Sensors 2012, 12, 2954-2968; doi:10.3390/s120302954 OPEN ACCESS sensors ISSN 1424-8220 www.mdpi.com/journal/sensors Article Federico Baronti, Gabriele Fantechi, Roberto Roncella and Roberto Saletti * Dipartimento di Ingegneria dell’Informazione: Elettronica, Informatica, Telecomunicazioni, University of Pisa, Via Caruso 16, Pisa 56122, Italy; E-Mails: f.baronti@iet.unipi.it (F.B.); g.fantechi@iet.unipi.it (G.F.); r.roncella@iet.unipi.it (R.R.) * Author to whom correspondence should be addressed; E-Mail: r.saletti@iet.unipi.it; Tel.: +39-050-22-17-648; Fax: +39-050-22-17-522. Received: 31 January 2012; in revised form: 9 February 2012 / Accepted: 21 February 2012 / Published: 2 March 2012 Abstract: An electronic meter to measure surface seawater density is presented. It is based on the measurement of the difference in displacements of a surface level probe and a weighted float, which according to Archimedes’ law depends on the density of the water. The displacements are simultaneously measured using a high-accuracy magnetostrictive sensor, to which a custom electronic board provides a wireless connection and power supply so that it can become part of a wireless sensor network. The electronics are designed so that different kinds of wireless networks can be used, by simply changing the wireless module and the relevant firmware of the microcontroller. Lastly, laboratory and at-sea tests are presented and discussed in order to highlight the functionality and the performance of a prototype of the wireless density meter node in a Bluetooth radio network. The experimental results show a good agreement of the values of the calculated density compared to reference hydrometer readings. Keywords: wireless sensor network; seawater density measurement; magnetostrictive displacement sensor 1. Introduction Monitoring the aquatic environment is becoming increasingly important, particularly in terms of pollution detection, marine surveillance and seawater data collection. In fact, environmental awareness throughout the World has led to the need for applications for exploring, understanding, and protecting Sensors 2012, 12 2955 the aquatic environment. The new technologies give an important contribute to the improvement in techniques, procedures and equipment applied to the collection of data from the aquatic environment [1]. Besides the observations performed using airborne or satellite instrumentation, one of the most promising techniques for collecting marine environment data is to deploy wireless sensor networks (WSNs), in which every node of the network is capable of locally collecting particular data by means of its own sensors, data that are then exchanged and transmitted over the network to remote users. Many research groups have therefore developed architectures, protocols, hardware, sensors, management policies in order to efficiently set-up and operate WSNs in marine environments. These networks are usually located and operated underwater, but surface nodes may also be included [2–4]. There are many possible parameters or information that each node in the sensor network can collect. Among others, water parameters such as temperature, salinity, conductivity, turbidity are important to determine the status of the point where the measurement is performed. The collection of water parameters at many points using a sensor network enables 3D profiles of the water characteristics to be reconstructed. One useful parameter in understanding the properties of seawater is density. Density is the fundamental parameter that governs floatation in a fluid and is thus important both for scientific purposes and for applications where accurate control of buoyancy is mandatory. Seawater density is usually measured indirectly. In fact, knowledge of water salinity values, together with temperature and pressure allows us to derive the density. Great effort is being made in improving the algorithms that lead to an estimation of the density performed in this indirect way. There are many tables or computer programs by which density values can be derived by the knowledge of salinity, temperature and pressure [5,6]. For instance, a 25-term polynomial is proposed in [7] to fit the experimental findings. Recent observations have extended the range of temperature and absolute salinity in which the equation of state of seawater is valid [8]. Seawater density can also be measured directly. Many procedures or techniques can be used to measure the density of a liquid, according to the definition of density as mass over volume of a given sample [9,10]. Typical instruments for measuring water density include the hydrometer [11] and the pycnometer, by which the density of a liquid relative to a reference (usually distilled water) is measured. However, if we want to use them in extended and thorough observations of the marine environment, these measurement principles and the corresponding instruments need to be suitable for a sensor network, and not only for laboratory experiments. Therefore, sensors are needed with dedicated electronic interfaces, in order to easily measure the density and be part of a sensor network. The density of a liquid can be measured from the resonance of a vibrating element put in contact with the sample, the frequency of which is dependent on the liquid density itself [12,13]. Density can also be measured using ultrasounds, by determining the reflection coefficient of the ultrasound at the interface between the liquid and a quartz glass [14]. There are two density measurement principles that seem very suitable for implementation in a node of a WSN because of their simple application. The first is based on measuring the difference in hydrostatic pressure between two vertically aligned points below water level, which depends on the water density. The second is based on measuring the buoyancy force of a floating object, which depends on the liquid density according to the Archimedes’ law. This force is known if the volume of the immersed part of the object is also known. The density calculation is related to the measurement Sensors 2012, 12 2956 of the immersion of a floating object and is thus reduced to the measurement of a linear displacement [11,15,16]. The aim of this paper is to extend the findings mentioned above and to present the design of a seawater electronic density meter based on the buoyancy force measurement carried out using a magnetostrictive linear displacement sensor. A preliminary description of this meter, used in a WSN for measuring the freeboard of cruising yachts, can be found in [17]. We extend here the brief description in [17] by recalling the theory of operation, presenting in detail the design of the prototype and showing some new experimental results that demonstrate its functionality and characterize its performance. The laboratory experiments were carried out by equipping the sensor with a radiofrequency (RF) standard wireless interface (namely Bluetooth). Our particular design means that other kinds of wireless interfaces could also be used, either RF or ultrasonic based, to enable the meter to be inserted into both surface and underwater WSNs. 2. Density Meter Operation Principles The two seawater density measurement principles mentioned above (hydrostatic pressure and buoyancy force measurement) differ in many aspects. First of all, the physical quantity to be measured is profoundly different. The density of a liquid can be calculated by measuring the difference of the hydrostatic pressure in two vertically-aligned different points of the liquid. The idea was originally applied to the measurement of the distance between the two probe points (i.e., the liquid level) [18], but it also applies to the density measurement of the liquid, assuming the vertical distance between the two points is known. Water pressure is the physical quantity to be measured in this case. The second approach relies on the measurement of the buoyancy force of a floating object, the immersion of which depends on the liquid density, according to the Archimedes’ law. The vertical displacement of the float is the physical quantity to be measured in the second case. It thus should be noted that the first method is applicable at different depths of water, whereas the second is only useful for measurements at the sea surface since it is applied to a floating object. However, the second method seems very appealing, because a very high resolution and accuracy of linear displacement measurements is achieved if electronic linear displacement sensors are used. Therefore, a high accuracy is also expected in the density measurement. Magnetostrictive (MS) linear displacement sensors [19,20] are transducers that read a displacement with high-accuracy and reliability, thus matching the requirements of harsh and hostile environments, since these transducers are robust and waterproof. They are excellent candidates for the design of a seawater density meter according to the principle that will be described later; they are also affordable [21,22]. Unfortunately, none of the sensors available on the market are equipped with wireless interfaces. The operation principle of an MS sensor is based on the measurement of the time of flight of a pulse along a metal ferromagnetic rod, in which a permanent magnet probe positioned along the rod determines a local micro-twisting due to the interaction with the ferromagnetic material. The pulse starts as an electric pulse that is transformed in a backward-moving ultrasonic pulse at the point where the electric pulse encounters the micro-twisting. The pulse time of flight measurement enables the calculation of the distance of the magnet (our measurement probe) from the source. If more than one magnet is placed along the sensor rod, the electric pulse determines the onset of a number of ultrasonic Sensors 2012, 12 2957 pulses, one for each position magnet. It is thus possible to use the same sensor to measure the displacements of many magnet probes placed along the measuring rod. The basic idea behind the wireless density sensor node described here was first introduced in [11], where the principles of a classical hydrometer were applied to an electronic circuit. A weighted float suspended in a container where the liquid is maintained at a given height will be less immersed if the liquid is denser, according to Archimedes’ law. The authors measured the weighted float immersion with a Linear Variable Differential Transformer (LVDT) and derived the liquid density. A commercial instrument based on the same principle exploits a permanent magnet in the float and measures the float immersion with Hall sensors [16]. In [15], the authors used the MS linear displacement sensor as a measuring device for the displacement, and used two magnet probes to sense the liquid surface level and the immersion of the weighted float. However, the device was not designed to be connected to a network, either wired or wireless. Our wireless density sensor network node uses the same operating principles, but it has a wireless interface to enable use in a sensor network. Let us briefly recall the theory behind the functionality of the hydrometer and how it is used with this electronic instrument. Figure 1 shows the working principle of the density meter. The MS sensor has two magnet probes and its rod is immersed in the seawater. The first probe is located inside a sphere that floats at the sea surface. The second probe is inserted in another structure, the weight of which is chosen so that the structure is semi-floating below the first sphere. If we assume that the floating sphere immersion is constant with the water density, this probe gives a displacement measurement that corresponds to the surface level of the liquid. Instead, the second probe in the semi-floating structure is submerged more or less according to the water density. Therefore, its displacement , as measured by the MS sensor, changes according to the liquid density. The difference between the two readings gives the exact immersion of the semi-floating structure and is thus related to the buoyancy force and the water density value. Figure 1. Operating principle of the density meter. A spherical probe floats at the water surface, while a semi-floating probe is partly immersed. The immersion depends on the water density. The MS sensor accurately measures the displacement difference between the two probes, from which the density is calculated. ρ ρ>ρ 0 0 Surface ΔLh spherical probe wf Weighted float If we define as the water density and the corresponding immersed volume of the semi-floating structure, this structure is subjected to a buoyancy force that is equal to the gravity force, according to Archimedes’ law: (1) Sensors 2012, 12 2958 where is the acceleration of gravity. If the water density is changed to a new value , the buoyancy force tends to change and the structure draft changes accordingly, until a new equilibrium of the gravity and buoyancy forces is reached, with a different immersed volume of the structure. The top part of the semi-floating structure has a tripod shape, made up of three cylindrical rods. The immersed volume changes to , which is only due to a shift ∆ in the immersion of the three cylindrical rods of radius r. Therefore, we can write: ∆ · 3 (2) and thus: ∆ · 3 (3) We finally obtain: ∆· (4) Equation (4) shows that the density value is a function of the displacement variations between the two probes, with reference to a calibration point where the values of and are known, as happens in a classical hydrometer. One of the advantages of this solution is the differential measurement, because the water surface level and the draft of the semi-floating structure are measured simultaneously, without controlling the liquid level as it is required in [11]. As a consequence, the density meter can operate in an uncontrolled floating housing, because the reference water surface level is always measured by the instrument itself. 3. Density Meter Design Commercially available liquid level meters based on MS linear displacement sensors usually have different types of wired interfaces (analog, CAN bus, Profibus, Ethernet, SSI, etc.), to be used in industrial environments. A MS sensor suitable for the density meter must be able to measure the displacements of two magnetic probes, in order to obtain the measurement of ∆ , which leads to the calculation of the density according to Equation (4). Therefore, the liquid level sensor needs a second magnetic probe inserted in a semi-floating structure, the physical dimensions of which have to be known very carefully to provide the r and values of Equation (4). In addition, the system needs to be equipped with a wireless interface and an autonomous power supply, which allow the insertion as a node of a sensor network. 3.1. Density Meter Physical Design As first design step of the density meter we need to choose the design parameters of the sensor unit, according to the operating principle detailed above. The dynamic range of the density measurement we want to achieve determines the minimum and maximum values of ∆ and thus the sensor measurement range. Other design parameters are set by the expected resolution and accuracy that need to be achieved. Sensors 2012, 12 2959 Let us define the relative density variation ∆ ⁄ referring to the reference point as: ∆· ∆ ∆ · 3 (5) ∆ · 3 and the variation of the immersed volume of the structure ∆ ∆ · 3 . From Equation (5) we can write: (6) Therefore, the relative variation in density can be approximated with the relative variation in the immersed volume, if we neglect ∆ ⁄ with respect to the unity. This means that the immersed -3 -3 volume should change a factor 10 to measure a 10 relative change in density. The weighted float was thus designed by us with the shape shown in Figure 1 and built with the 4 3 following physical parameters: immersed volume V = 57 × 10 mm , radius of the tripod rods r = 3 mm, radius of the floating sphere R = 30 mm. We can derive the expected dynamic range of ∆ for a given interval of densities from Equation (6). Thus, we need an MS sensor with a dynamic range of 300 mm, if we want to measure density in the range 1,000–1,050 kg/m . If we also consider the waves that cause dynamic fluctuations in the sensor probes and thus the measurements, we need a MS sensor with a stroke length longer than 300 mm, to allow the probes to move freely along the rod. We chose a commercial MS sensor with a stroke length of 600 mm for our prototype. The sensor is a liquid level measurement system commonly used in industrial environments [22]. Unfortunately, commercial liquid level MS sensors are not equipped with semi-floating probes, so that we customized the sensor by adding the above described semi-floating structure to it. Equation (5) is also useful to calculate the maximum resolution achievable when the physical parameters of the float are known. The sensor adopted in our density meter prototype has a resolution in the linear displacement measurement of around 50 μm, so that this value is also the resolution of the ∆ value. If we use this value in Equation (5) as the minimum detectable displacement variation ∆ , −6 we achieve a minimum theoretical resolution of the density value equal to 7.44 × 10 . This value is obviously a theoretical bound given by the digital nature of the displacement measurement and is not achievable because of the many factors for which the accuracy obtainable is worse than resolution. If we consider the absolute accuracy of the displacement reading to be of the order of 1 mm [17] and the same value as the accuracy of a differential measurement, then from Equation (5) the accuracy −4 achievable with the density sensor is 1.49 × 10 (i.e., about 150 ppm). The above calculated values make the meter very appealing for monitoring sea environments and are better than those reported for a commercial stand-alone similar instrument [16]. 3.2. Wireless Node Electronic Design The MS linear displacement sensor provides a digital reading of the displacements of the two cursors on an output interface, in our case an RS-485 industrial interface. We need to provide additional electronics for its insertion as a node in the WSN. The sensor needs a wireless connectivity Sensors 2012, 12 2960 and a power supply source, to operate as an autonomous node. The wireless technology to be used strongly depends on the network in which we intend to insert the sensor node. The network could be optical, acoustic, or radiofrequency (RF) based, depending on the application [23–25]. In any case, the architecture chosen enables us to easily change the wireless link type and adapt the node to different networks. In fact, the wireless module can easily be replaced with other types, because the communication between the wireless module and the sensor is not direct. Instead, it is created by means of a 8-b microcontroller (μC) that acts as a bridge between the sensor and the wireless module, so that a different module type is managed by only changing the communication firmware. Figure 2 shows the architecture of the electronic part of the sensor node. Figure 2. Architecture of the electronic part of the sensor node. The wireless module can be substituted with other types of modules by simply changing the microcontroller firmware. RS-485 transceiver 24V Bat t ery Regulat or Charger Ext ernal 8-b μC 5V Power Regulat or Bat t ery Source BT Gauge Radio 3.7V LiPo Cell Module MSSensor wit h RS-485 out put The proof-of-concept demonstrator uses a Bluetooth (BT) radio as wireless module. We chose BT because our aim was to show the feasibility of the density meter node, rather than characterizing it on a particular application in the field. BT makes control of the density meter node very easy, because the master node of the network can be a personal computer (PC) located at distance less than 100 m. However, the BT radio module could be substituted with a long-range radio transmitter module or an underwater ultrasonic transmitter module, should the density meter be used in a wide-area sensor network. The BT radio is provided with a 5 V USART interface directly connected to the μC. Instead, a RS-485-to-USART transceiver is needed for communication between the MS sensor and the μC. The wireless density meter node is supplied with a Lithium-Polymers (LiPo) cell, the voltage of which is 4.2 V when fully charged and 3 V when discharged. The capacity of the battery cell determines the battery duration and thus the operational time of the wireless density meter node, before the battery needs to be recharged. The most energy-consuming component of the density meter is the MS sensor that requires a 24 V power supply and consumes about 2 W when carrying out a displacement measurement. The maximum continuous measuring time can be written, neglecting all the other power consumptions, as: (7) where is the cell voltage, is the cell capacity (expressed in Ah) and is the power needed by the MS sensor. We used a small 3.3 Ah LiPo cell in the prototype. The continuous measuring time Sensors 2012, 12 2961 is thus 6 h, which is not long enough for a successful application as a wireless sensor node. However, the operating time of the node can be significantly increased by adopting an effective energy saving policy. In fact, if we consider that the water density variations are very slow over time, continuous operation of the node is meaningless, because measurements taken every 3–6 h are sufficient. Let us consider 120 s as a time sufficient to acquire enough displacement data and to obtain a reliable measure of the water density by averaging the waves and disturbance components. The MS sensor can thus be powered only when needed, in order to reduce the working duty cycle and the average power consumption. If the sensor is turned on for 2 min every 3 h by the μC, which periodically enables the 24 V voltage regulator supplying the sensor, the average power consumption is about 22 mW. The MS sensor average power consumption is now comparable with the average power consumption of the radio module and of the other electronic devices , so that Equation (7) is rewritten as: (8) can be calculated by multiplying the rated power consumption of the radio module by its operating duty cycle. When the the μC turns on the radio module, it takes very little time (fractions of a second) to transmit the measurement data. However, the radio module is turned on more often than the MS sensor because of the communication tasks needed in order to be part of the WSN. This is when the node sends diagnostic data and receives data and/or commands from the other nodes, in accordance with the protocol adopted in the network. A reasonable estimation of the value in our prototype is around 5 mW. Instead, takes into account the average power consumption of all the other electronic components of the wireless node. Some can be operated in low-power mode by the μC, to save energy when idle. This part of the consumed power is estimated to be around 3 mW. As a consequence, the battery duration is extended to more than 400 h, with the small size battery we used in the prototype. This time can be further extended by reducing the frequency of the measurements or by using a cell with a higher capacity. In any case, there is a trade-off between the operational time of the node and the size and cost of the Li-Po battery. The node electronics also recharge the battery, by means of the integrated battery charger shown in Figure 2, which is connected to an external 5 V power source, when needed. Our prototype density meter is recharged through a USB port or a wall adapter but the external 5 V power source could also be provided by the regulated output of a solar panel, in open sea unattended operations. 4. Error Sources Several factors can introduce errors that make the above assumptions inexact, although still acceptable. As an example, the assumption that considers the immersion of the floating probe, which measures the water surface level, constant is not true. In fact, the floating probe immersion changes slightly with the water density and an error is introduced in the displacement measurement. However, the error can be compensated for by applying a correction factor to the reading. The factor is calculated by taking the floating probe shape (a sphere in our case) into account, as described in [15]. Temperature is a crucial factor for the accuracy of the reading, as the propagation speed of the ultrasonic pulse in the sensor rod is strongly affected by the temperature. If we provide the MS sensor Sensors 2012, 12 2962 with a temperature probe, we can apply a compensation algorithm that takes into account the ultrasonic speed variation with the temperature and correct the displacement measurement accordingly. A factor 9 improvement in the absolute accuracy of a linear displacement MS sensor was obtained with the compensation of the temperature in [17]. However, both readings with which the difference is calculated, are affected by temperature in the same way. Therefore, the errors made in each measurement tend to cancel each other. Another error source is the hysteresis in the equilibrium position of the magnetic probe for the displacement measurement. The floating sphere and the weighted float move along the MS sensor rod and are subjected to a friction force that should be taken into account in Equation (1). The friction force determines an equilibrium point that may be different from test to test in experiments repeated in identical conditions. This difference leads to an equilibrium interval instead of an equilibrium point and thus an error in the measurement. The amplitude of this interval is the measurement hysteresis, which can be minimized by reducing the friction as much as possible. Some experimental results regarding hysteresis measurements are reported in the following section. Finally, there are possible error contributions due to the dependence of the density on the water temperature. The water temperature can be easily measured by the density sensor, by providing it with a temperature probe. Knowledge of the water temperature value enables the density to be calculated correctly even at different temperatures from the reference point, where the density meter was calibrated. 5. Experimental Results and Discussion A proof-of-concept prototype of the wireless density meter node was designed and tested by means of laboratory and at-sea tests. Figure 3(a) shows a photograph of the complete structure, where the sea surface probe (sphere), the weighted float (tripod) and the electronics board of the wireless node are shown. The density meter node is shown disassembled in Figure 3(b). The custom board that provides the MS sensor with the wireless connectivity and the power supply together with the LiPo Battery are visible. The laboratory experimental set-up consists of a tank filled with distilled water, in which a controlled quantity of salt can be added to increase the water density. The rest of the wireless network is emulated by a PC running a LabVIEW program that establishes the wireless connection with the node via the Bluetooth link, sends commands to the node to start the acquisition and receives back the results of the measurements. The firmware running on the node μC receives the start command from the PC, turns on the MS sensor, receives the measurement results on the RS-485 interface, translates and packs them in a data structure which is sent back to the PC on the Bluetooth link. When the measurement is finished, the μC firmware turns off the sensor and activates a low-power consumption mode, from which it is awoken periodically, to save energy. Finally, the results of the measurements are displayed on the PC screen. Sensors 2012, 12 2963 Figure 3. (a) Photograph of the complete wireless density meter node. Note the sensor rod with the two probes: the surface floating sphere and the tripod weighted float; (b) Density meter electronics consist of the Li-Po battery, the custom wireless board and the MS sensor board, part of the commercial MS liquid level meter customized here. (a) (b) First of all, the density meter was calibrated in a laboratory by comparing the measurements carried out in the distilled water tank at room temperature with the reading of a glass hydrometer for the same water sample. No compensation in temperature and sphere immersion was applied. Other experiments were then carried out to test the density meter and to characterize its behavior. Both the sea surface probe and the weighted float were forcedly immersed and then released. The displacement reading was acquired as a function of time, as reported in Figure 4, to show the dynamic response of the two probes when taken out of the equilibrium. The experiment shows repetitive damped oscillatory responses that are quite different in the two cases, particularly in terms of the time constants. The sphere is quicker in response, so that it can follow the water surface oscillations, whereas the immersed probe is slower and thus less sensitive to oscillations. Sensors 2012, 12 2964 Figure 4. Transient responses of the displacement readings of the two probes, when subjected in laboratory to repeated forced immersions and subsequent release. Note the hysteresis in the equilibrium points of the tripod weighted float. Surface probe (sphere) 60 Weighted float (tripod) -20 -40 -60 0 5 10 15 Time (s) These experiments were repeated several times to show the presence of hysteresis in the measurements. In fact, the regime value of the displacement is reached when the structure reaches the equilibrium point between the gravity and buoyancy forces. Unfortunately, this point varies because of the friction forces that are applied to the structure when moving along the sensor rod. This is confirmed by the experimental results, which show different regime values in the displacement after repeated forced immersions. These values define a hysteresis range of about 3 mm. Instead, the floating sphere does not show hysteresis, because of the very loose contact with the rod. However, this is a case when laboratory experiments produce worse results than in the field. In fact, the unavoidable movements of the sea water layer where the density meter is placed act as a noise source that is superimposed on the probe displacement and tends to average the hysteresis effect and compensate for it. The density meter node was also tested at sea, by hanging it from a pier in a marina. Several acquisitions were performed. An example of the results obtained is reported in Figure 5, which shows the position of the probes along the sensor rod referring to the sensor head position. It is easy to see how these displacements are affected by strong oscillations due to the sea waves. This condition is the worst possible, because the sensor is placed on a fixed pier and the displacement measurements are fully affected by the wave dynamics. Should we repeat the measurements with the sensor placed in a floating container, we would experience a smaller influence of the waves on the displacement measurements, because both the sensor head and the probes are moving with the waves. Therefore, we could expect more stable and less sensitive results, particularly in the difference between the displacement values of the two probes. Displacement (mm) Sensors 2012, 12 2965 Figure 5. Displacement readings of the two probes in at-sea test experiments. Note the large oscillations due to the waves and the differential reading that gives the weighted float draft. The solid line shows the progressive average of the draft that filters out the effect of the oscillations after just few seconds of measurement. Weighted float draft (mean value = 61.01 mm) Weighted float draft progressive average Surface probe displacement Weighted float displacement 0 1020 304050 Time (s) Instead, a floating container may determine possible deviations from the verticality of the sensor, which affect the accuracy of the measurement. Figure 5 also reports the displacement difference of the probes (i.e., the weighted float draft), which leads to the calculation of the water density, and the progressive average value displayed as a function of time. It is worth noting how the large fluctuations are averaged and that the mean value reaches a rather constant value after just few seconds of measurement. The density value calculated according to Equation (4) from the experiment described 3 3 above was 1,015 kg/m , in good agreement with the value 1,014 kg/m measured with the glass hydrometer. Finally, laboratory tests were also performed at room temperature (25 °C) in water with different density values. A controlled quantity of salt was added to the distilled water and the sensor node was used to calculate the density. The density was also measured at the same time with the reference glass hydrometer. Figure 6 shows the values of the densities measured by the wireless sensor node and by the hydrometer as a function of the theoretical water density value at that temperature, as determined by the amount of salt added to the distilled water. It is worth noting that the density calculated by the wireless sensor node is in excellent agreement with the reference value measured. Finally, the knowledge of the water temperature enables compensation for the temperature induced variations of the water density and calculation of the density at 4 °C for that seawater sample. Displacement and Draft (mm) Sensors 2012, 12 2966 Figure 6. Water density values calculated by the wireless density meter node and by the reference glass hydrometer, as a function of the theoretical density value determined by the quantity of diluted salt in distilled water. Glass hydrometer readings (and linear fit ) Electronic density meter readings (and linear fit ) 1000 1010 1020 Theorethical water density at 25°C (kg/m ) 6. Conclusions This paper has described the design and the experimental characterization of a density meter based on the use of MS linear displacement sensors suitable for insertion in a wireless sensor network for the observation and monitoring of the seawater environment. The operating principles of the meter, the design of its mechanical and electronic parts and its features have been described, particularly the attainable accuracy that is in the order of hundreds parts per million. The main innovation of the work is the addition of an electronic board based on a microcontroller to an MS commercial sensor, which makes the MS sensor able to be inserted in a wireless sensor network, irrespectively of the type (acoustic, radio or optical). The simple change in the wireless module and the microcontroller firmware means that the node can be easily used in underwater or above surface wireless networks. The wireless density meter node was also characterized with laboratory and at-sea tests, which proved its full functionality and good response even in the noisy environment caused by sea waves. Both the static and dynamic responses of the sensor have been described and the hysteresis effects measured and discussed. Finally, the values of the density of different water samples were calculated and compared with a reference hydrometer reading, showing a good agreement. In conclusion, the wireless density meter node proposed seems to be an efficient, low-cost and reliable solution for measuring and monitoring density, an important seawater parameter, in marine wireless sensor networks. Water density (kg/m ) Sensors 2012, 12 2967 References 1. Lim, H.S.; MatJafri, M.Z.; Abdullah, K.; Wong, C.J.; Saleh, N.M.; Yasin, Z.; Abdullah, A.L. Water Quality and Sea Surface Temperature Mapping Using NOAA AVHRR Data. In Proceedings of 2009 IEEE Aerospace Conference, Big Sky, MT, USA, 7–14 March 2009; pp. 1–7. 2. Yang, H.; Wu, H.; He, Y. Architecture of Wireless Sensor Network for Monitoring Aquatic Environment of Marine Shellfish. In Proceedings of the 7th Asian Control Conference ASCC, Hong Kong, China, 27–29 August 2009; pp. 1147–1151. 3. Alippi, C.; Camplani, R.; Galperti, C.; Roveri, M. 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Sensors (Basel, Switzerland)Pubmed Central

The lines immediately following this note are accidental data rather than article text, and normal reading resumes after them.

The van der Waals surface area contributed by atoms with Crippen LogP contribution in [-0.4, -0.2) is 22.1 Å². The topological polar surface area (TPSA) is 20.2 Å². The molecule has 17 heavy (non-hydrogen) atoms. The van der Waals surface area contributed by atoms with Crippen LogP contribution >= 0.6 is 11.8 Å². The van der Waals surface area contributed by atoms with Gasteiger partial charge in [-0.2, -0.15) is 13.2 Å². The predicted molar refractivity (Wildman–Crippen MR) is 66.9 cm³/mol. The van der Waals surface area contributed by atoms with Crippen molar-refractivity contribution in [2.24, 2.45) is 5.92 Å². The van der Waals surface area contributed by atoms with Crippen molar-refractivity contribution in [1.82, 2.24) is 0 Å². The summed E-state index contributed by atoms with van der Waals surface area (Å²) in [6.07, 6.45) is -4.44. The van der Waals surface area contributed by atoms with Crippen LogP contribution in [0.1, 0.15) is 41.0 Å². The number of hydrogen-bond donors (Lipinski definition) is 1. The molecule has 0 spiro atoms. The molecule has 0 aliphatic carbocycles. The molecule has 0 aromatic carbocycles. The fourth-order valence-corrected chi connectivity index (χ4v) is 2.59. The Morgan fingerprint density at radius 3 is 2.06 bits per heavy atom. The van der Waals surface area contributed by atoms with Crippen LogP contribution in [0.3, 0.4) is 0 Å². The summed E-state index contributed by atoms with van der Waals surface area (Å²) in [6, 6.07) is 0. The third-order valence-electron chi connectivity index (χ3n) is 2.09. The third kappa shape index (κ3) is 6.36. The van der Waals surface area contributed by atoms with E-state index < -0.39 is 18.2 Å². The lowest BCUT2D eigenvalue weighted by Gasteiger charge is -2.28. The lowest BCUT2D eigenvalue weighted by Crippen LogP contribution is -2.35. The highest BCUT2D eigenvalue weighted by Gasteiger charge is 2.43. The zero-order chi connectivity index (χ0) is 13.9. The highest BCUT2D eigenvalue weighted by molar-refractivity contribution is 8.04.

Published: Mar 2, 2012